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Oncoderm Articles

Oncoderm Articles

Grover Disease Associated With Chemotherapy: Review of Potential Pathophysiology, Current Treatments, and Future Directions

History of Transient Acantholytic Dermatosis (Grover Disease)
Transient acantholytic dermatosis, or Grover disease, is a rare acantholytic skin disorder that was first described by Dr. Ralph Weir Grover.1 Over the course of five years, he observed six patients who presented with unusual transient truncal rashes. In 1970, he published a case series of these six patients and observed that the histology indicated an acantholytic process that seemed consistent with Hailey-Hailey disease or Darier disease.

Transient Acantholytic Dermatosis (Grover Disease) Associated With Chemotherapy: Review of Potential Pathophysiology, Current Treatments and Future Directions for Treatment

Transient acantholytic dermatosis has been frequently reported in patients with malignancies. While paraneoplastic cases have been reported, most eruptions occur in the setting of chemotherapeutic agents. Management is based on limited data and primarily with topical steroids and topical emollients. A subset of patients exhibits recalcitrant disease and require alternate therapeutic approaches.

The Influence of Supportive Oncodermatology Interventions on Patient Quality of Life: A Cross-Sectional Survey

Supportive oncodermatology is a growing field that provides treatment and preventive care to oncology patients who experience dermatologic adverse events (dAEs) secondary to cytotoxic and targeted cancer treatments. Novel cancer therapies that impede the proliferation of cancer cells often target other rapidly proliferating organ systems and can lead to unfavorable skin, hair, and nail alterations.

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Oncoderm Editorials

Radiation Dermatitis: Current Perspectives and Future Directions

Radiation therapy is a commonly used and clinically important treatment for a variety of malignancies. The limiting factor in radiation treatment is often skin tolerance, as radiation injury to healthy skin is a frequent complication.1 Although it is not the primary therapeutic target, the skin undergoes molecular, gross, and functional changes as a result of radiation therapy,2-4resulting in adverse events.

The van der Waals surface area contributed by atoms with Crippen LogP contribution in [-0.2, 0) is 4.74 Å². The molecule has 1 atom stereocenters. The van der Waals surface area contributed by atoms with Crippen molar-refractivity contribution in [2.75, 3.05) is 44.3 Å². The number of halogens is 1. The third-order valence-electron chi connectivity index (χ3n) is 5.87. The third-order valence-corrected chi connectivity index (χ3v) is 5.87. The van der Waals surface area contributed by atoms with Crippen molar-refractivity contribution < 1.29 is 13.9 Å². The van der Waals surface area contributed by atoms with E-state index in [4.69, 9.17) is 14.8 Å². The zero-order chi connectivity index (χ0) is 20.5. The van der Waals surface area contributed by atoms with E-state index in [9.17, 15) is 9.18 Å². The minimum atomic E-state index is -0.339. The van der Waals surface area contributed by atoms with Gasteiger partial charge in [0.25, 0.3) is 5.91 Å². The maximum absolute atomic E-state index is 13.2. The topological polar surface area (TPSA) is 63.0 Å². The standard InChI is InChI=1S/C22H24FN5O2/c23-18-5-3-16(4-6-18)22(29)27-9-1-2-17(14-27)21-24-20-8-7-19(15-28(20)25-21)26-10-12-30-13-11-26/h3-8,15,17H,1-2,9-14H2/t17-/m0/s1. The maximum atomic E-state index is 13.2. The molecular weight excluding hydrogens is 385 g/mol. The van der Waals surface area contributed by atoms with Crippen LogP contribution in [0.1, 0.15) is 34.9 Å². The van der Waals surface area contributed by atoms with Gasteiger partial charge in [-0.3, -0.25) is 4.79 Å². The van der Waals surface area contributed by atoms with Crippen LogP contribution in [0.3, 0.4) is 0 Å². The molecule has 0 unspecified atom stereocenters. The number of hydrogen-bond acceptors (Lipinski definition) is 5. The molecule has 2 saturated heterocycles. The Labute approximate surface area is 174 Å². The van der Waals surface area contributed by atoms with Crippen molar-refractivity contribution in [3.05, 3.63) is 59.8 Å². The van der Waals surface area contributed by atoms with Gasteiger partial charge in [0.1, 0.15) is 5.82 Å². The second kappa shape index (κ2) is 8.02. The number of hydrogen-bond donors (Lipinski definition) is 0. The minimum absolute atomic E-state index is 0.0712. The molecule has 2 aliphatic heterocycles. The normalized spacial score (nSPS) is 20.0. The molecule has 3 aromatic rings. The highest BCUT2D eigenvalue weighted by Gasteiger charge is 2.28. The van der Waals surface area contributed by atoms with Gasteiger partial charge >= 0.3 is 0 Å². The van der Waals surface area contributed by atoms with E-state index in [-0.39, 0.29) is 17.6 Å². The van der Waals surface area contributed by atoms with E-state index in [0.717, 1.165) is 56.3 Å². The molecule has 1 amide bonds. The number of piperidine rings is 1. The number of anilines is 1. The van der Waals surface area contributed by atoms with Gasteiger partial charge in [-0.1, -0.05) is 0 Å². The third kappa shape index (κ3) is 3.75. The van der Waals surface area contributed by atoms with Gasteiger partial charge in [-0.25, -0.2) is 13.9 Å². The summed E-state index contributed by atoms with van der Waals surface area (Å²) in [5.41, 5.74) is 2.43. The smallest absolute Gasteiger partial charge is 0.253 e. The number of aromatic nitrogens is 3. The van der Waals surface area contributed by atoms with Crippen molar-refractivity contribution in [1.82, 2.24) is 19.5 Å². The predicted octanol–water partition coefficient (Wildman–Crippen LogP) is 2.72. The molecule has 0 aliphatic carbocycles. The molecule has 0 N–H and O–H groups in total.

Resident Rounds. Program Spotlight: Weill Cornell Medical College

This issue of Resident Rounds features Weill Cornell Medical College. The editor of Resident Rounds is Omar A. Ibrahimi MD PhD. He is currently the Founding and Medical Director of the Connecticut Skin Institute. Dr. Ibrahimi is also a Visiting Assistant Professor of Dermatology Wellman Center for Photomedicine at Massachusetts General Hospital/Harvard Medical School. If you are interested in highlighting your training program in a future issue, please contact Dr. Ibrahimi at

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Saving Skin, Hair & Nails with Supportive Oncodermatology: A Call to Action for All Those Involved

While the old adage, “more oncology treatments, more skin problems,” becomes more like dogma every day with each new life saving therapy, fear not my friends, help is out there. Joining JDD podcast host Dr. Adam Friedman again, the man, the myth, the supportive oncodermatology legend, Dr. Mario Lacouture shares the latest guidance on managing these hair, skin and nail toxicities that are often considered by the patient even worse then the cancer these drugs treat. Get your support on – your patients will thank you.
This podcast series is supported by La Roche-Posay.


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Heal the Burn: Radical Updates for the Management of Radiation Dermatitis

All of those wonderful life saving toys the radiation oncologists get to play with come at a cost to an important bystander – the skin. Radiation dermatitis can be exquisitely disabling, and interfere with a patient’s treatment course. Enter Dr. Beth McLellan, Chief of Dermatology at the Albert Einstein College of Medicine who is soothing XRT burns and taking names. Tune in to part two of this three part supportive oncodermatology series as host Dr. Adam Friedman discusses how to best coordinate care with our oncology friends and manage and hopefully prevent this expected adverse event with this one rad derm. Phasers set to educate.
This podcast series is supported by La Roche-Posay.


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US Cutaneous Oncodermatology Management (USCOM): A Practical Algorithm

An increasing number of patients survive or are living with cancer. Anticancer treatments frequently have cutaneous adverse events (cAEs) that may severely impact patients’ quality of life and interrupt anticancer treatment. The US Cutaneous Oncodermatology Management (USCOM) project aims to improve cancer patients’ and survivors’ quality of life by offering tools for preventing and managing cAEs.

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